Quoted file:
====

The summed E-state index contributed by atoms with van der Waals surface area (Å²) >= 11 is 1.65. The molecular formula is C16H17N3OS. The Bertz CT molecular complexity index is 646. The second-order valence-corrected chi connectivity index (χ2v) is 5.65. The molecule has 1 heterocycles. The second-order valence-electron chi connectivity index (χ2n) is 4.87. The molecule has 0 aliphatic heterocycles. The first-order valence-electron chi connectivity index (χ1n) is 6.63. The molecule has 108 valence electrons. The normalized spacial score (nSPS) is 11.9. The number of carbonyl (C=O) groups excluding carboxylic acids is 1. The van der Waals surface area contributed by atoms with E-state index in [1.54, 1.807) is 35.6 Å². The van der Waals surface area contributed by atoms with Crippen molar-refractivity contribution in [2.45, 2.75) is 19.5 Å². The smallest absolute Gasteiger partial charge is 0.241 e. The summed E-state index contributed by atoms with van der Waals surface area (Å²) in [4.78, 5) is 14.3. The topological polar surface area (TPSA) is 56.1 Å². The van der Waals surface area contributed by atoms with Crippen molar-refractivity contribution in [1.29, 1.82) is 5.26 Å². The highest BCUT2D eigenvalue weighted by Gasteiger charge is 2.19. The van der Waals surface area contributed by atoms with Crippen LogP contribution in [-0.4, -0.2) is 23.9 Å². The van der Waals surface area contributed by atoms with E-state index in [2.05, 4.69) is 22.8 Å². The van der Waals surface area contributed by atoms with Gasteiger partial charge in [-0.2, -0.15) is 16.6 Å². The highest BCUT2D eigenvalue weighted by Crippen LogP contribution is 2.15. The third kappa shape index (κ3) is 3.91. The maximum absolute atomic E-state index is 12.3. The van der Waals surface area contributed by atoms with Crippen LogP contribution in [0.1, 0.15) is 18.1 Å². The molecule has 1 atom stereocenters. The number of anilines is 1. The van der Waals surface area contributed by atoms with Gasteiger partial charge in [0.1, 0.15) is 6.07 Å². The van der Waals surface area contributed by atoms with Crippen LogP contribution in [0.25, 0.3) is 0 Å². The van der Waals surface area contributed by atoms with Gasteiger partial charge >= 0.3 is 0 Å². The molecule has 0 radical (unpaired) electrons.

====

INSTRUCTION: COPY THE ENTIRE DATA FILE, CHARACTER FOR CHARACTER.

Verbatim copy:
The summed E-state index contributed by atoms with van der Waals surface area (Å²) >= 11 is 1.65. The molecular formula is C16H17N3OS. The Bertz CT molecular complexity index is 646. The second-order valence-corrected chi connectivity index (χ2v) is 5.65. The molecule has 1 heterocycles. The second-order valence-electron chi connectivity index (χ2n) is 4.87. The molecule has 0 aliphatic heterocycles. The first-order valence-electron chi connectivity index (χ1n) is 6.63. The molecule has 108 valence electrons. The normalized spacial score (nSPS) is 11.9. The number of carbonyl (C=O) groups excluding carboxylic acids is 1. The van der Waals surface area contributed by atoms with E-state index in [1.54, 1.807) is 35.6 Å². The van der Waals surface area contributed by atoms with Crippen molar-refractivity contribution in [2.45, 2.75) is 19.5 Å². The smallest absolute Gasteiger partial charge is 0.241 e. The summed E-state index contributed by atoms with van der Waals surface area (Å²) in [4.78, 5) is 14.3. The topological polar surface area (TPSA) is 56.1 Å². The van der Waals surface area contributed by atoms with Crippen molar-refractivity contribution in [1.29, 1.82) is 5.26 Å². The highest BCUT2D eigenvalue weighted by Gasteiger charge is 2.19. The van der Waals surface area contributed by atoms with Crippen LogP contribution in [-0.4, -0.2) is 23.9 Å². The van der Waals surface area contributed by atoms with E-state index in [2.05, 4.69) is 22.8 Å². The van der Waals surface area contributed by atoms with Gasteiger partial charge in [-0.2, -0.15) is 16.6 Å². The highest BCUT2D eigenvalue weighted by Crippen LogP contribution is 2.15. The third kappa shape index (κ3) is 3.91. The maximum absolute atomic E-state index is 12.3. The van der Waals surface area contributed by atoms with Crippen LogP contribution in [0.1, 0.15) is 18.1 Å². The molecule has 1 atom stereocenters. The number of anilines is 1. The van der Waals surface area contributed by atoms with Gasteiger partial charge in [0.1, 0.15) is 6.07 Å². The van der Waals surface area contributed by atoms with Crippen LogP contribution in [0.25, 0.3) is 0 Å². The van der Waals surface area contributed by atoms with Gasteiger partial charge >= 0.3 is 0 Å². The molecule has 0 radical (unpaired) electrons.